Cinci Leung Wun-sien has been practicing traditional Chinese medicine for five years, but she is anything but traditional.
The 35-year-old has been making her traditional Chinese medicine philosophy more accessible to today’s customers through her “CheckCheckCin” Facebook page, which supports and promotes her clinic, cookery books, as well as her herbal tea bars.
CheckCheckCin means “to check first” in Cantonese, and this represents Leung’s philosophy, which encourages people to check for their body type or constitution first, and make healthy decisions on food and beverage for a balanced life.
Leung writes short daily posts with bilingual health tips and infographics on her CheckCheckCin page for her 131,000 Facebook followers.
Spending hours to write the posts, Leung aims to explain complex theories of traditional Chinese medicine by vivid and easy-to-understand visual concepts. She believes Facebook posts need to come with a story that feels more human, and is able to capture the viewer’s attention and hold it.
“We need to post more vivid infographics in order to intrigue our readers to dig into the long article,” Leung said.
Initially, Leung wrote an average of 400 words for each post on her Facebook page, but she has been minimizing the length of the posts and is now using only about 100 words per post.
“Most people tend to skim through posts quickly and won’t read posts without good images,” she said. “We are learning as we observe and adjust to the era of social media we’re all in.”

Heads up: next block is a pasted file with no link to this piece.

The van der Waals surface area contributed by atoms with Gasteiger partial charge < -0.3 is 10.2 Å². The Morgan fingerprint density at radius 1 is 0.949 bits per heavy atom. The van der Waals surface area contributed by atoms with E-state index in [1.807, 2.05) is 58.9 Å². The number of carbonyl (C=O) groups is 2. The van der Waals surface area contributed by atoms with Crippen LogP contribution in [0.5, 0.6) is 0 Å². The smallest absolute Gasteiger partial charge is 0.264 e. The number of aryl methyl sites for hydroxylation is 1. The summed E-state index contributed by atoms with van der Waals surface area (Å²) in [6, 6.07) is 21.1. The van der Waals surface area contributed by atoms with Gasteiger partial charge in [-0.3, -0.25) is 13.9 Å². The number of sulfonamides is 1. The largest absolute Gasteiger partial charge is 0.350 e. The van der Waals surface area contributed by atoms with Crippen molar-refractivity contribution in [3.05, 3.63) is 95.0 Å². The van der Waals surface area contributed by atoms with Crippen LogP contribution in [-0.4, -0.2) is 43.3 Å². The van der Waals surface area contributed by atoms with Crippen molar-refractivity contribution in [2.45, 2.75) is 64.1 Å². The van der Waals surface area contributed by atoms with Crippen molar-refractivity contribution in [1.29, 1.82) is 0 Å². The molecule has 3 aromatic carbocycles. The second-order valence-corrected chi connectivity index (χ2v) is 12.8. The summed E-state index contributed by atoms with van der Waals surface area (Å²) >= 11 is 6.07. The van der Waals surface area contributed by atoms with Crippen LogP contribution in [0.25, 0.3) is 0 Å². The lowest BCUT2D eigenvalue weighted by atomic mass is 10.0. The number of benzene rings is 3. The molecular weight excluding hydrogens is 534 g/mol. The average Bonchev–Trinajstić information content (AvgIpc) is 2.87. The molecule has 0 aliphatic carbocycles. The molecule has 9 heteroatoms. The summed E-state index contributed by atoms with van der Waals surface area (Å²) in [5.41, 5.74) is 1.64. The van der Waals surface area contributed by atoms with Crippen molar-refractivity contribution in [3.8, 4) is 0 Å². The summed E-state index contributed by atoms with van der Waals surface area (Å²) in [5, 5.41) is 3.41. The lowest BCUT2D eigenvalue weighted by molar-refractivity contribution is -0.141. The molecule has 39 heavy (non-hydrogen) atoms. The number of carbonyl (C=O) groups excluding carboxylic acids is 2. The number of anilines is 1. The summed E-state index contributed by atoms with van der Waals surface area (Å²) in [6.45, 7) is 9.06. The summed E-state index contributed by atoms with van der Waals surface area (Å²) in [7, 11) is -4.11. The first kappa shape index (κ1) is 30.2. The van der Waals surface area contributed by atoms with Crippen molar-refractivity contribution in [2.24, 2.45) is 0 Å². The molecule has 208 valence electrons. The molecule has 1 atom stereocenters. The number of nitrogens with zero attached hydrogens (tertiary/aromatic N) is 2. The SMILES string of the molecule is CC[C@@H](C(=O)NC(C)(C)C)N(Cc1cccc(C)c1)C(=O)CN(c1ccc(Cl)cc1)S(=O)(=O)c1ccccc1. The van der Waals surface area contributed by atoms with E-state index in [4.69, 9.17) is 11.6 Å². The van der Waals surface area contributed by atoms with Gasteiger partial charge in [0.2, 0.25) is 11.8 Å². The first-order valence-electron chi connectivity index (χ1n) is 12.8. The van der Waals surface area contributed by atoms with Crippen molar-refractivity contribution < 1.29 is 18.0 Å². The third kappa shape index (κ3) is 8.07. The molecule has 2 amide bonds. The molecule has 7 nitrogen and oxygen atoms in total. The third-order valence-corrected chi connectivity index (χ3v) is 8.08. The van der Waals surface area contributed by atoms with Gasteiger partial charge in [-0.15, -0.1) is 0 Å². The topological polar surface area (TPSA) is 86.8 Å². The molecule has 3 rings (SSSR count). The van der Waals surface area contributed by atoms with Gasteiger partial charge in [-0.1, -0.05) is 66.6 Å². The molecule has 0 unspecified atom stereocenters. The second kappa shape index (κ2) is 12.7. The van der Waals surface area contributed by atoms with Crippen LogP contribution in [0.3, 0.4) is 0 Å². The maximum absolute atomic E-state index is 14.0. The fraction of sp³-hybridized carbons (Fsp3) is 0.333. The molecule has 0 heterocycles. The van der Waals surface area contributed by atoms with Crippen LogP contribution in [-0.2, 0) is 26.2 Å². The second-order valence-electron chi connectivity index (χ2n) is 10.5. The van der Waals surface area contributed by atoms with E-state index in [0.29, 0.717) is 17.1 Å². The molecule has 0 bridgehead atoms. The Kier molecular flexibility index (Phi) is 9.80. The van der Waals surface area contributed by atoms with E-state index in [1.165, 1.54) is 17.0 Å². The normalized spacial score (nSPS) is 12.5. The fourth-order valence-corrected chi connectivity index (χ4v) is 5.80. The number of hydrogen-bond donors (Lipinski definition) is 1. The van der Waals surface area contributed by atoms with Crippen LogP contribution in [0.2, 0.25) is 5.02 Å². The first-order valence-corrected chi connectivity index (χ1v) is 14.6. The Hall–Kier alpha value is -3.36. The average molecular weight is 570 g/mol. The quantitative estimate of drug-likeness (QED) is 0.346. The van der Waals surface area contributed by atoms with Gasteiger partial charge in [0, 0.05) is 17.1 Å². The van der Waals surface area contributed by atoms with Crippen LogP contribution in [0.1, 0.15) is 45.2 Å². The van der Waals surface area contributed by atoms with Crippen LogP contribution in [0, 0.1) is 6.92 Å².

Leung’s online fame has boosted her “offline” presence and business. She has been invited to write a column in a magazine, and has been giving speeches as well as writing cookery books on soup recipes.
She has started her herbal tea range and tea bars in Hong Kong. At her tea shop in Sheung Wan, the front is where they sell tea while at the back there is the Chinese medicine clinic, in accordance with the practice of old-school Chinese medicine tea places.
What is different is that she hires a “bartender” to serve customers with a range of mild-natured tea and rice water mocktails. “The whole point is to turn the clinic experience for patients into a happy-hour drink,” said Leung.
At her tea bars, Leung classifies her drinks under seven categories of conditions they aim to alleviate, including “feeling annoyed”, “feeling tired” and “feeling cold”. Customers simply choose the mocktail which corresponds to how their body is feeling that day.
This article appeared in the Hong Kong Economic Journal on Dec 27
Translation by Ben Ng
[Chinese version 中文版]
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